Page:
When you're a global manufacturing giant, it stands to reason that you might need a fair amount of organisation and security when it comes to shipping your wares. With that in mind, it's not particularly surprising that Samsung Electronics Co.is considering investing in a blockchain ledger system in order to keep track of its global shipments.
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My favourite thing about Graphite, the new blockchain-based Google Docs competitor, is that it's so much faster. Docs used to be the lightweight alternative to MS Word; now it feels similarly slow and bloated. While I still use it for collaborative work, I've been leaning toward Apple's Notes app in all my solo writing; it's much faster but has some stupid design choices, such as a bad default font and bright yellow link text. (My second favourite thing about Graphite is that it looks crisp and handsome.)
In response to the emergence of blockchain as an important technology Melbourne's RMIT University has launched a new Developing Blockchain Strategy course. The 8-week online course starts on 19 March and was developed by the University’s Blockchain Innovation Hub, Stone and Chalk and Accenture with the goal of educating business leaders to develop a rich and relevant understanding of blockchain.
Over the past few months, Lifehacker has written a lot of articles trying to demystify the world of cryptocurrency, but there's still a ton left to cover. You could probably spend the rest of the year reading about cryptocurrency and still have more questions than answers. I'm not recommending anyone actually do that, but if you want to, there's a website you should check out.
The problem with most blockchain "explainers" is that they provide more detail than what matters to most people, using language that is foreign to most people, which winds up leaving people more confused than when they started. Instead, without worrying about being a technically perfect description, here's an explanation of blockchain your parents could understand.
With the meteoric rise in popularity of Ethereum, cryptocurrencies and blockchains are back in the news again. Graphics card prices have soared with the promise that those who have the computers and know-how to do some serious mining can take home huge sums in a Bitcoin-like gold rush to snatch up as much virtual currency as possible. But how easy is it to make your fortune in cryptocurrency? And is it worth your while getting started?
We're a week into the new financial year. Now that the finance team has calmed down and budgets for the next year are finalised it's a good chance for IT leaders to take a breath and look ahead. We are in the middle of a time of massive change so planning ahead has never been more challenging. What are some of the technologies you should be tracking and planning for?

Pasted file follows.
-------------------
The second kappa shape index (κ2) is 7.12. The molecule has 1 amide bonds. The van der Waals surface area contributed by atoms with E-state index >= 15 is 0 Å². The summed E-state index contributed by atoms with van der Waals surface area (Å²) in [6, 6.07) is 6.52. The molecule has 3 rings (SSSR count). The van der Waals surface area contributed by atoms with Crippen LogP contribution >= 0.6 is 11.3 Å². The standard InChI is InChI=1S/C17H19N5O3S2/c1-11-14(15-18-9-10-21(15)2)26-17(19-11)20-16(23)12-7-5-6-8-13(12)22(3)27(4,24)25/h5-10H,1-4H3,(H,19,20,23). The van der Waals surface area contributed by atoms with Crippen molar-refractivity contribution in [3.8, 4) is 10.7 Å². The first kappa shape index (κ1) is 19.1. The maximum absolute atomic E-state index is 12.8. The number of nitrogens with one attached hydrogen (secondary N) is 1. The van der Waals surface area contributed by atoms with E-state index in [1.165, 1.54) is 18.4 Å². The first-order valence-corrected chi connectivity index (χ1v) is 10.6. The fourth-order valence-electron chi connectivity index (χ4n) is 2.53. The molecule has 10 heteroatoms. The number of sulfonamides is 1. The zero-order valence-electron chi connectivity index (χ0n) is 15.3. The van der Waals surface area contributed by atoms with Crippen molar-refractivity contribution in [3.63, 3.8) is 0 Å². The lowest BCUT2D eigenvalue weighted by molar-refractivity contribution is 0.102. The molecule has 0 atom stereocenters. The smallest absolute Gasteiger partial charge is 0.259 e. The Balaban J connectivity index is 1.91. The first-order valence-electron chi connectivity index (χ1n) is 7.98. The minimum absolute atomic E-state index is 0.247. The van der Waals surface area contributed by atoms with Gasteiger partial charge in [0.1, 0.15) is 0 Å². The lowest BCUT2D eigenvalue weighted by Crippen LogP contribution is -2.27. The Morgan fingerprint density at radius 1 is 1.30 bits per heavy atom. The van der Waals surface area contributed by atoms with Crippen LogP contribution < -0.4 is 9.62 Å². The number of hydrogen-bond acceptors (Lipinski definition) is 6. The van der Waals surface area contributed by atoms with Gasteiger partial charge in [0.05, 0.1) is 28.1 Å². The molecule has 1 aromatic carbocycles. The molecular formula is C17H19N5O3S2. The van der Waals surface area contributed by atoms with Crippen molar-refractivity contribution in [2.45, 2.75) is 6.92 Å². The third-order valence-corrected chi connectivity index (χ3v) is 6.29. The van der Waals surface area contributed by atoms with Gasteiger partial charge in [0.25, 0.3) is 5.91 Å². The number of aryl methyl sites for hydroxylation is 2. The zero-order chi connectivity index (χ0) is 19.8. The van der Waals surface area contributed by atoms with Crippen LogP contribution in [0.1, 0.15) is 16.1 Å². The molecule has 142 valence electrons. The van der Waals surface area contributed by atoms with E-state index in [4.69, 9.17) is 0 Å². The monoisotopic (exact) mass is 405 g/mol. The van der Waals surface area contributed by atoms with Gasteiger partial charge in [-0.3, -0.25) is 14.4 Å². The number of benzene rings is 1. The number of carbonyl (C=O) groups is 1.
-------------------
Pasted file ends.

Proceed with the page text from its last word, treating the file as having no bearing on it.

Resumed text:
Of all the technology I read about, blockchain most feels like a solution people are trying to apply to the wrong problems. The application of blockchain as a platform for crytopcurrencies is the most well-known use, but governments and private businesses are looking to use it in other areas, notably identity. Dr Mark Staples, from Data61 is an expert in blockchain and a number of other technologies. I spoke with him at the recent Data61+LIVE event in Melbourne.
Blockchain has something of a mixed reputation, mainly as it's the underlying technology used in cryptocurrency applications that are often used by criminals to transfer funds without detection. But cryptocurrency is just one application that the blockchain platform can be used for. Accenture and Microsoft have teamed up to use blockchain as the basis for an identity management platform.
The Commonwealth Bank of Australia (CBA) has used blockchain technology to complete a trade transaction with a major US bank to facilitate the sale of cotton to China. Blockchain technology is often associated with the cryptocurrency Bitcoin but it can be used broadly to track ownership and authenticity of documents as well as digital and physical assets. CBA is claiming it as 'the first global trade transaction between two independent banks'. Here are the details.
No new technology since the dawn of the internet has captured the imagination like blockchain. Designed to run unregulated electronic currency, the blockchain is promoted by many as having far broader potential in government, identity, voting, corporate administration and healthcare, to name just some of the proposed use cases. But these grand designs misunderstand what blockchain actually does. Blockchain is certainly important and valuable, as an inspiration for brand new internet protocols and infrastructure. But it’s a lot like the Wright Brothers' Flyer, the first powered aeroplane. It’s wondrous but impractical. Read on to find out more.
The use of blockchain in financial services would need to be carefully regulated with access restricted to only approved participants. Institutions should also be required to use "kill switches" to stop computers automatically executing in times of stress. These are some of the recommendations of outgoing chair of IOSCO Greg Medcraft based on concerns from global regulators. In short, blockchains are risky business.
Acronis, a company that specialises in hybrid cloud data protection, has established a dedicated research and development team to develop applications of blockchain technology for secure data protection. The technology, created for transactions of cryptocurrency Bitcoin, has long been thought to be a viable technology for use within the finance industry, though Acronis believes it could help guarantee data authenticity, privacy and control.